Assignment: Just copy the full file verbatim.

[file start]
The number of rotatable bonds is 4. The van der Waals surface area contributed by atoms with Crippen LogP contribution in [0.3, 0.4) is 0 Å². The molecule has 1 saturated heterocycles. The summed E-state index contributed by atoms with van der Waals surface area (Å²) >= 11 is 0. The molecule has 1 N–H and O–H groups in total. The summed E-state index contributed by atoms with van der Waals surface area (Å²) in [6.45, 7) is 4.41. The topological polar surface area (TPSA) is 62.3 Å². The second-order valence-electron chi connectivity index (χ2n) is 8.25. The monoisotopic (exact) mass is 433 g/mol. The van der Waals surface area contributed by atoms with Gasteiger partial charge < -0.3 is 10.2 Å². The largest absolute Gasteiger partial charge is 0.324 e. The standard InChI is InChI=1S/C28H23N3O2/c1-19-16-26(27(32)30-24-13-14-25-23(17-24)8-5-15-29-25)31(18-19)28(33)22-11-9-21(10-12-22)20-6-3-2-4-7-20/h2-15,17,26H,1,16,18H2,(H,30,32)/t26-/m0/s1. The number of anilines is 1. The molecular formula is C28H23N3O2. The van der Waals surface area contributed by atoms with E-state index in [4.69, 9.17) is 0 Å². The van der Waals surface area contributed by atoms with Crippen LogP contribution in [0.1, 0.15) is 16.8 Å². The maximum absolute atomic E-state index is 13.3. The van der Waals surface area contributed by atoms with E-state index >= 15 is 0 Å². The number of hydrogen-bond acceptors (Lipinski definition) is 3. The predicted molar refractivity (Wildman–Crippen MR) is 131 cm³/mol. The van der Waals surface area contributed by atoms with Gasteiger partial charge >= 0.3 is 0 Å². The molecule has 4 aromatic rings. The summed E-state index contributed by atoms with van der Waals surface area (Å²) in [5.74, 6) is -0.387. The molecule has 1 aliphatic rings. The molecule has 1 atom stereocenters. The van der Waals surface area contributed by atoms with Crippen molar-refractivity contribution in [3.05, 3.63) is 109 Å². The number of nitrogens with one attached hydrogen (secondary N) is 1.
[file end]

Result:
The number of rotatable bonds is 4. The van der Waals surface area contributed by atoms with Crippen LogP contribution in [0.3, 0.4) is 0 Å². The molecule has 1 saturated heterocycles. The summed E-state index contributed by atoms with van der Waals surface area (Å²) >= 11 is 0. The molecule has 1 N–H and O–H groups in total. The summed E-state index contributed by atoms with van der Waals surface area (Å²) in [6.45, 7) is 4.41. The topological polar surface area (TPSA) is 62.3 Å². The second-order valence-electron chi connectivity index (χ2n) is 8.25. The monoisotopic (exact) mass is 433 g/mol. The van der Waals surface area contributed by atoms with Gasteiger partial charge < -0.3 is 10.2 Å². The largest absolute Gasteiger partial charge is 0.324 e. The standard InChI is InChI=1S/C28H23N3O2/c1-19-16-26(27(32)30-24-13-14-25-23(17-24)8-5-15-29-25)31(18-19)28(33)22-11-9-21(10-12-22)20-6-3-2-4-7-20/h2-15,17,26H,1,16,18H2,(H,30,32)/t26-/m0/s1. The number of anilines is 1. The molecular formula is C28H23N3O2. The van der Waals surface area contributed by atoms with E-state index in [4.69, 9.17) is 0 Å². The van der Waals surface area contributed by atoms with Crippen LogP contribution in [0.1, 0.15) is 16.8 Å². The maximum absolute atomic E-state index is 13.3. The van der Waals surface area contributed by atoms with E-state index >= 15 is 0 Å². The number of hydrogen-bond acceptors (Lipinski definition) is 3. The predicted molar refractivity (Wildman–Crippen MR) is 131 cm³/mol. The van der Waals surface area contributed by atoms with Gasteiger partial charge >= 0.3 is 0 Å². The molecule has 4 aromatic rings. The summed E-state index contributed by atoms with van der Waals surface area (Å²) in [5.74, 6) is -0.387. The molecule has 1 aliphatic rings. The molecule has 1 atom stereocenters. The van der Waals surface area contributed by atoms with Crippen molar-refractivity contribution in [3.05, 3.63) is 109 Å². The number of nitrogens with one attached hydrogen (secondary N) is 1.